April 7, 2021
I often have book thoughts or experiences that I want to share, though I do not necessarily believe any thing I think or say is really worthy of being shared. I decided to create a page that I can throw stuff on that I might share with a book best friend. Here goes nothing:
I was recently interviewed for an article in The Reader and I thought I would share my responses...I think it is important to acknowledge that we are a city of readers.
Like many other voracious readers and booksellers, owning a bookstore was a dream I had for a long time. Every time I saw an empty storefront, I would access it's worthiness as a book shop. One day while walking in the West Loop I saw a storefront with a "For Rent" sign on it and called the number. After looking at the space and running the numbers, I decided to give it go. Madison Street Books opened on March 14, of 2020. And closed on March 16, 2020. We re-opened to limited browsing at the end of June and have spent the last 9 months in various stages of open and closed pending the mandated health and safety restrictions for our customers and staff. We are currently open for browsing for up to 6 customers and look forward to the time when we can accommodate more. We require that all customers wear a mask and use the single use gloves we provide. The gloves seem extreme, but as book lovers ourselves we know how much book people like to touch their books. Readers like to pick up a book and read the opening line or the last page, whatever their thing is. This way we can keep the books safe and clean for everyone.
Acting as an anchor in the West Loop is part of our mission. Regrettably, the bulletin board full of flyers with local information and events that we envisioned across from our checkout counter has yet to be filled. However we are active members of Madison Row and the West Central Association which is the West Loop Chamber of Commerce. We are working with some of the schools in the area on fundraisers both in the schools and on-line. In-store we are hosting Dawn-Marie Rocks which is a sing-a-long with Miss Dawn-Marie Hamilton. She is in the store on Wednesdays at 10:00am for a first come, first served crowd of 4 families (!), and is simultaneously broadcast to Facebook Live. We are looking forward to expanding our in-store events for children and adults, as well as being able to work with other groups in the area, once more COVID restrictions are lifted.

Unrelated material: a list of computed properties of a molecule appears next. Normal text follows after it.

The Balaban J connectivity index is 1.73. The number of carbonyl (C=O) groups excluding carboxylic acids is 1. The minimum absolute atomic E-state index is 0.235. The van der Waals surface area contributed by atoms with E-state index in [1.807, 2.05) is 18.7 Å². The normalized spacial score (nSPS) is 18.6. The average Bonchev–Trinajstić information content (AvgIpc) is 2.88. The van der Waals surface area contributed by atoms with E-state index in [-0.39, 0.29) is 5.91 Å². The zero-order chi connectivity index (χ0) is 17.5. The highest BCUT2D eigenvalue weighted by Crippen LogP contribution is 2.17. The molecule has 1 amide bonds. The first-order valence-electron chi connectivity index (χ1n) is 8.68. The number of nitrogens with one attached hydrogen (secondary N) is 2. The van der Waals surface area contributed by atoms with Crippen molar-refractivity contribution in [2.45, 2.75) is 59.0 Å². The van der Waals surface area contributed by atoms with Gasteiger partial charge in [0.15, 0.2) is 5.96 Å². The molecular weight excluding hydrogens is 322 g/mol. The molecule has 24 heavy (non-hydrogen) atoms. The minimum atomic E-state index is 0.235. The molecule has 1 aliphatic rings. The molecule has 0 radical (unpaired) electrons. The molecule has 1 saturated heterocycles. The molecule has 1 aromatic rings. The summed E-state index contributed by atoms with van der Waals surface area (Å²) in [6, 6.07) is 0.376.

After a year (and what a year it has been) I am most proud of the fact that we are still in business. That, and I am proud of our staff. When the store went dark on March 16, I had no idea how we would survive without a customer base. Word of mouth and some very thoughtful, well placed articles saved us. Slowly the orders started to trickle in. People started telling their friends and neighbors. Our upstairs neighbors told their family. We had a Guardian Angel who sent a monthly check. Soon we had orders coming in. It was amazing and it helped us to get through. Our staff was amazing as well. They rolled with every up and down we experienced. That said, as we reviewed last year's numbers and this year's budget, we realized we would not get through year 2 without additional support. We launched a Go Fund Me 3 weeks ago to help us sustain year 2. The support for it has been overwhelming and we are so grateful, but we are still reaching for our goal.
Chicago has always been a city that does it our own way. We dig deep from within our own neighborhoods to provide ourselves with what we need. We have one of the best literary communities in the country. From the writers who put the words on the page, to the printers and publishers who turn them into books, to people who read those books, we are a city that celebrates the written word. It is only natural that we esteem an independent, neighborhood book shop where one can lose themselves in the shelves and find an old favorite or a new release. It is in an independent bookstore that one can get a recommendation from a bookseller, who has actually read that book, and can converse on it. It is in an independent bookstore that a recommendation will lead one to a sleeper story that will become the next new "must read". It is in an independent bookstore where one's child can turn the pages of a picture book or listen to a lively story hour, while they engage in a discussion on the merits of their favorite author. Who would want to live in a city or a world without that?